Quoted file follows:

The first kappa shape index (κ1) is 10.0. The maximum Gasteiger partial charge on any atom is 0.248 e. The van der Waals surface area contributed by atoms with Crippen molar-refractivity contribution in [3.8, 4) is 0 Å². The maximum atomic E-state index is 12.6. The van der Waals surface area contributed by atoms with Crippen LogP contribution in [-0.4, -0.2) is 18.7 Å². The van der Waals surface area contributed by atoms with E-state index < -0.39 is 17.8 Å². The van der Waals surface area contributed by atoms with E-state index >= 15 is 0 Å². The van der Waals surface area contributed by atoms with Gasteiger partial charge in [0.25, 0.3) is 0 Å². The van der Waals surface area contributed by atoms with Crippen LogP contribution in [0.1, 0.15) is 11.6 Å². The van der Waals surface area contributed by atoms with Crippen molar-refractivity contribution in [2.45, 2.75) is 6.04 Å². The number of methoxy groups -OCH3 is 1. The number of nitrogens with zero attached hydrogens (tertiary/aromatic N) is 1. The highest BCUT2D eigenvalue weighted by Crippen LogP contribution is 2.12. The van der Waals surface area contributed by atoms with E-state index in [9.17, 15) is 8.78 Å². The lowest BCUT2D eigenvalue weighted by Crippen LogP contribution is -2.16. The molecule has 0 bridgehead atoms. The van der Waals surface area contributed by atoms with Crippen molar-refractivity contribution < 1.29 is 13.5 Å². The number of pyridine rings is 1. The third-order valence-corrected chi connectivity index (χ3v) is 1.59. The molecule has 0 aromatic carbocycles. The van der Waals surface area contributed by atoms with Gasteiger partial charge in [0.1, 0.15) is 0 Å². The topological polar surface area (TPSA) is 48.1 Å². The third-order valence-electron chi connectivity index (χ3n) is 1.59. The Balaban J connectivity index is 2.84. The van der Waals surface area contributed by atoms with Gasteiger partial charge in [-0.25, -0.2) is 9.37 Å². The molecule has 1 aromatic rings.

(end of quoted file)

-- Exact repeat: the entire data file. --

The first kappa shape index (κ1) is 10.0. The maximum Gasteiger partial charge on any atom is 0.248 e. The van der Waals surface area contributed by atoms with Crippen molar-refractivity contribution in [3.8, 4) is 0 Å². The maximum atomic E-state index is 12.6. The van der Waals surface area contributed by atoms with Crippen LogP contribution in [-0.4, -0.2) is 18.7 Å². The van der Waals surface area contributed by atoms with E-state index < -0.39 is 17.8 Å². The van der Waals surface area contributed by atoms with E-state index >= 15 is 0 Å². The van der Waals surface area contributed by atoms with Gasteiger partial charge in [0.25, 0.3) is 0 Å². The van der Waals surface area contributed by atoms with Crippen LogP contribution in [0.1, 0.15) is 11.6 Å². The van der Waals surface area contributed by atoms with Crippen molar-refractivity contribution in [2.45, 2.75) is 6.04 Å². The number of methoxy groups -OCH3 is 1. The number of nitrogens with zero attached hydrogens (tertiary/aromatic N) is 1. The highest BCUT2D eigenvalue weighted by Crippen LogP contribution is 2.12. The van der Waals surface area contributed by atoms with E-state index in [9.17, 15) is 8.78 Å². The lowest BCUT2D eigenvalue weighted by Crippen LogP contribution is -2.16. The molecule has 0 bridgehead atoms. The van der Waals surface area contributed by atoms with Crippen molar-refractivity contribution < 1.29 is 13.5 Å². The number of pyridine rings is 1. The third-order valence-corrected chi connectivity index (χ3v) is 1.59. The molecule has 0 aromatic carbocycles. The van der Waals surface area contributed by atoms with Gasteiger partial charge in [0.1, 0.15) is 0 Å². The topological polar surface area (TPSA) is 48.1 Å². The third-order valence-electron chi connectivity index (χ3n) is 1.59. The Balaban J connectivity index is 2.84. The van der Waals surface area contributed by atoms with Gasteiger partial charge in [-0.25, -0.2) is 9.37 Å². The molecule has 1 aromatic rings.